I wanted to keep the continuity of heightened reds throughout my products however; also keeping them low key and subtle to anchor my audiences further.
In terms of narrative, it was observed to be extremely clear and ‘to the point’, reflecting onto the horror/gothic genre moreover any other. I would agree that the narrative in the poster is very clear and conforms to the genre it is suitable for. An entropic narrative is based on the fact that my product is gynocentric; it is known to be a rarity that an all female cast is presented in a film, and therefore challenging conventional representation of a dominant male
This was another strong area for my poster according to my audience feedback. It is concise, clear and values an identity that can be easily recognizable to my primary audience.
For my magazine double page spread I have received a lot of positive and optimistic feedback that I will be taking on board as well as some criticism that could be changed for a further products in the future. My overall design was described as “professional”, likewise to my poster, as well as driving “portentous” tones onto my demographic. The photography created and conforms to the horror genre in particular due to the opacity of the chosen merged close up shot of my character. The left hand side of the close up was identified by my audience as to having connotations with a skull, which is a direct representation of horror features. The layered pictures presented on an ominous background creates depth and contrast with the darker tones towards the back of the photograph; in turn, allowing the face to ‘pop out’ from the page a catch audience’s eyes and anchor them to the film review.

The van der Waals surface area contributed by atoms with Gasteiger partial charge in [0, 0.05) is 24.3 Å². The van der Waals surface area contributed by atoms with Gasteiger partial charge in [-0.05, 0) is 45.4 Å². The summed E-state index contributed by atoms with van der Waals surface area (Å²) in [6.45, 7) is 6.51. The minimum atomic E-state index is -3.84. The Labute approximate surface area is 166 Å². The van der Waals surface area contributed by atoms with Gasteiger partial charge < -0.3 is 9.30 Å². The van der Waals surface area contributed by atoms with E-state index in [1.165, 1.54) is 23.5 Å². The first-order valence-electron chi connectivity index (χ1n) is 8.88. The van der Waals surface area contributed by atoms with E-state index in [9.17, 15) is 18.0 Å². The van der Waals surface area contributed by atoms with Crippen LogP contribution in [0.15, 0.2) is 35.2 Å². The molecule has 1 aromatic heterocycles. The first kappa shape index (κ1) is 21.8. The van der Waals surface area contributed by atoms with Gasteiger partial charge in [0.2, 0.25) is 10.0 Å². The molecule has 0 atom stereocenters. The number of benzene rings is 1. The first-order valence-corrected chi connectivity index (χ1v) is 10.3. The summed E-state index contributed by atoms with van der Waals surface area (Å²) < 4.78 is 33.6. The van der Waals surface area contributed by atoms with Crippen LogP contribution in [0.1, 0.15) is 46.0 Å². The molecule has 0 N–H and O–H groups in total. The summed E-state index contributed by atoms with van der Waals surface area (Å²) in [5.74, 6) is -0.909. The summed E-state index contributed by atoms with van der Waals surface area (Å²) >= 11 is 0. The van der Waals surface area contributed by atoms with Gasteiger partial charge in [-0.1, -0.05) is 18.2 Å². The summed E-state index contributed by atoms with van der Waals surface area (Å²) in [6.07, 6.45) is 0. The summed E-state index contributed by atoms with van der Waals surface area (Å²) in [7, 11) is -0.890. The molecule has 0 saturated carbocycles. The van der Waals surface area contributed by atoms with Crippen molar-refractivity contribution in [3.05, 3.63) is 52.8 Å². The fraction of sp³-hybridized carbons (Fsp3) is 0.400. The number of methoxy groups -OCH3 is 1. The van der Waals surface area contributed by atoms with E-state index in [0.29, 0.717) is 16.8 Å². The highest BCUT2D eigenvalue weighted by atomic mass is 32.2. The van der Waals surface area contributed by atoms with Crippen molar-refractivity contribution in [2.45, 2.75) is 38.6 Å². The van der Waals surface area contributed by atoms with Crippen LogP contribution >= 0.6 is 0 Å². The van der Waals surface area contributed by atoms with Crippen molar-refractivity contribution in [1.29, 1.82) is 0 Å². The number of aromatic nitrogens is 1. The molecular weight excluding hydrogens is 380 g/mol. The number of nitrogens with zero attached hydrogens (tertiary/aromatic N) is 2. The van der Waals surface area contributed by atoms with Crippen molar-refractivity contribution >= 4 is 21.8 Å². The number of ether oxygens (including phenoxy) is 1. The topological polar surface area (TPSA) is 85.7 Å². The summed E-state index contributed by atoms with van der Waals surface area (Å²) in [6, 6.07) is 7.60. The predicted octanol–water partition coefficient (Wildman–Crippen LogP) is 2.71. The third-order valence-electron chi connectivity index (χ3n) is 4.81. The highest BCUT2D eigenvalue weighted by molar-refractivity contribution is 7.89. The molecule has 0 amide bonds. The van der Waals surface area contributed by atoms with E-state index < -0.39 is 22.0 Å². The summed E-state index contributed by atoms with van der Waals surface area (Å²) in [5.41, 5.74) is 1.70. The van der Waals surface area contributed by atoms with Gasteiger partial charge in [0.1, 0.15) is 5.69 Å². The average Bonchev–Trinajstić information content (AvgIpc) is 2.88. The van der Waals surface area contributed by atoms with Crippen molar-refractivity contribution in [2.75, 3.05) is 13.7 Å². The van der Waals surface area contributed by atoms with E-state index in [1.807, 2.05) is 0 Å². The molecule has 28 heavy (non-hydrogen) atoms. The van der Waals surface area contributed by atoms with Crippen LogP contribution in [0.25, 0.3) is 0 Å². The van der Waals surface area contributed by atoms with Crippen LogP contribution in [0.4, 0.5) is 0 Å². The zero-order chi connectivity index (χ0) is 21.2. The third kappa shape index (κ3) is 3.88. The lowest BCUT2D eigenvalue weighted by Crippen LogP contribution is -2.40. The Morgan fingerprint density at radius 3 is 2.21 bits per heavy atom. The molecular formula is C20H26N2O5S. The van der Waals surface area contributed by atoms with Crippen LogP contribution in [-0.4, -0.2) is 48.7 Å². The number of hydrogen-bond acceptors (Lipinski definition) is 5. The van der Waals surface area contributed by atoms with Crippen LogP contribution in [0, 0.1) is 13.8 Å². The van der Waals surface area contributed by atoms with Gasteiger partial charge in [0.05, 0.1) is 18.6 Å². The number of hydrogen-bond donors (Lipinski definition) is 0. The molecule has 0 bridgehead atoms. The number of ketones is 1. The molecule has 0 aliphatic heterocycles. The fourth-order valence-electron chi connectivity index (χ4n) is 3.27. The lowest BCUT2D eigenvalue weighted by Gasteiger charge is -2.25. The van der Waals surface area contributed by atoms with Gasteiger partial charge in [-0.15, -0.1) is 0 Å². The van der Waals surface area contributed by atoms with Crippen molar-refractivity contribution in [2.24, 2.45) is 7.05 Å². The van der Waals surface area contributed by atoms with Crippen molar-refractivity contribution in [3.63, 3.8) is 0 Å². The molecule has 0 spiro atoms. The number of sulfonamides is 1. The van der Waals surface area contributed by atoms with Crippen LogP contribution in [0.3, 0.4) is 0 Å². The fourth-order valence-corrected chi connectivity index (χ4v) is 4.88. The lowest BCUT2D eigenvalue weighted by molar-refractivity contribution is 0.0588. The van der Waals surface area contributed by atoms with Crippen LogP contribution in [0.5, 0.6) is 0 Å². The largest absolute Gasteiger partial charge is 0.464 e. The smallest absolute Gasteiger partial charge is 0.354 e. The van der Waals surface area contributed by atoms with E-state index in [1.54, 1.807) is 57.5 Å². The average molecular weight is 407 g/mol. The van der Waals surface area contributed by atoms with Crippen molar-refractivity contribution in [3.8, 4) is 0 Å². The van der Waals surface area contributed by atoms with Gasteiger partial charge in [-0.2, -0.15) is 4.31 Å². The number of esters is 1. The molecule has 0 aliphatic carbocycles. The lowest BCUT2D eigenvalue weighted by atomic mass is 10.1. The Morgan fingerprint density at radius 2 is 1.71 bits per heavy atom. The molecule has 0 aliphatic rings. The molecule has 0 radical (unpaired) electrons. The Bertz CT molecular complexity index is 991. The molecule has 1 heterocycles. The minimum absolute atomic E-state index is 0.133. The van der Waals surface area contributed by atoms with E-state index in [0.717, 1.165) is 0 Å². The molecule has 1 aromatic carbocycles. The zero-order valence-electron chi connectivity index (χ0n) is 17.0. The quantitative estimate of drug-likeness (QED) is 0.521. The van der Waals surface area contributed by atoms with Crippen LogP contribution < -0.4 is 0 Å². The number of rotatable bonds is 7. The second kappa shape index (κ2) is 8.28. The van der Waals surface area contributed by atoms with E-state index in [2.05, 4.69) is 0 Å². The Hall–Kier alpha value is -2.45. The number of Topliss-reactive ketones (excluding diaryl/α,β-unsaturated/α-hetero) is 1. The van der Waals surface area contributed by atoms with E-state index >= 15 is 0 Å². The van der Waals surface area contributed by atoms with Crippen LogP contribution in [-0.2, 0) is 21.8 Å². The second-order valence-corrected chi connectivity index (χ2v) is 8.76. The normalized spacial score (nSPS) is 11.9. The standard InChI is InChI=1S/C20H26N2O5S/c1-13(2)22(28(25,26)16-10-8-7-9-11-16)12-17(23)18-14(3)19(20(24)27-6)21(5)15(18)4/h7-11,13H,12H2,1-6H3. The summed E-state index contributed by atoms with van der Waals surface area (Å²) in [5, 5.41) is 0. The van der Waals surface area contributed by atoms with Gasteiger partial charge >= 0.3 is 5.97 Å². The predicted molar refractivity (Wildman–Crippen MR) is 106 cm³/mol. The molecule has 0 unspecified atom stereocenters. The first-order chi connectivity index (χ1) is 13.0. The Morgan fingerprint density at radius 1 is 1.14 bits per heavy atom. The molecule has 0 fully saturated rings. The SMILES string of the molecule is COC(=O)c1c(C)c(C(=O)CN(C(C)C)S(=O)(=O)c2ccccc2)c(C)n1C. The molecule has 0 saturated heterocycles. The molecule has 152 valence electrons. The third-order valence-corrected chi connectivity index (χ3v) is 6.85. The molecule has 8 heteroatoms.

The overall composition had some criticism as my column was cut shorter than an ordinary film review due to the sneak peak image of the director shooting the film; I incorporated this because I felt that it would give the magazine a more exclusive and personal feel to it. However it did take up a lot of space where my review was placed. I can agree and disagree that the placing of the photo could have been decided more thoroughly. On one hand it would have spared up space to write a more in depth review however arguably, this may have been interpreted as an introduction with more text about the film further into the magazine; either way I can understand both ideas.
I wanted to keep the continuity between my film poster typography and my magazine text so that my products would all be familiar to my primary audience. Unfortunately due to the fact that I created the ‘Recluse’ font title on my poster, I had some technical difficulties in recovering the font from that file. Knowing this, I decided to compromise with a similar font however not as closely identified to the previous as I would have liked and this was picked up by my audience feedback.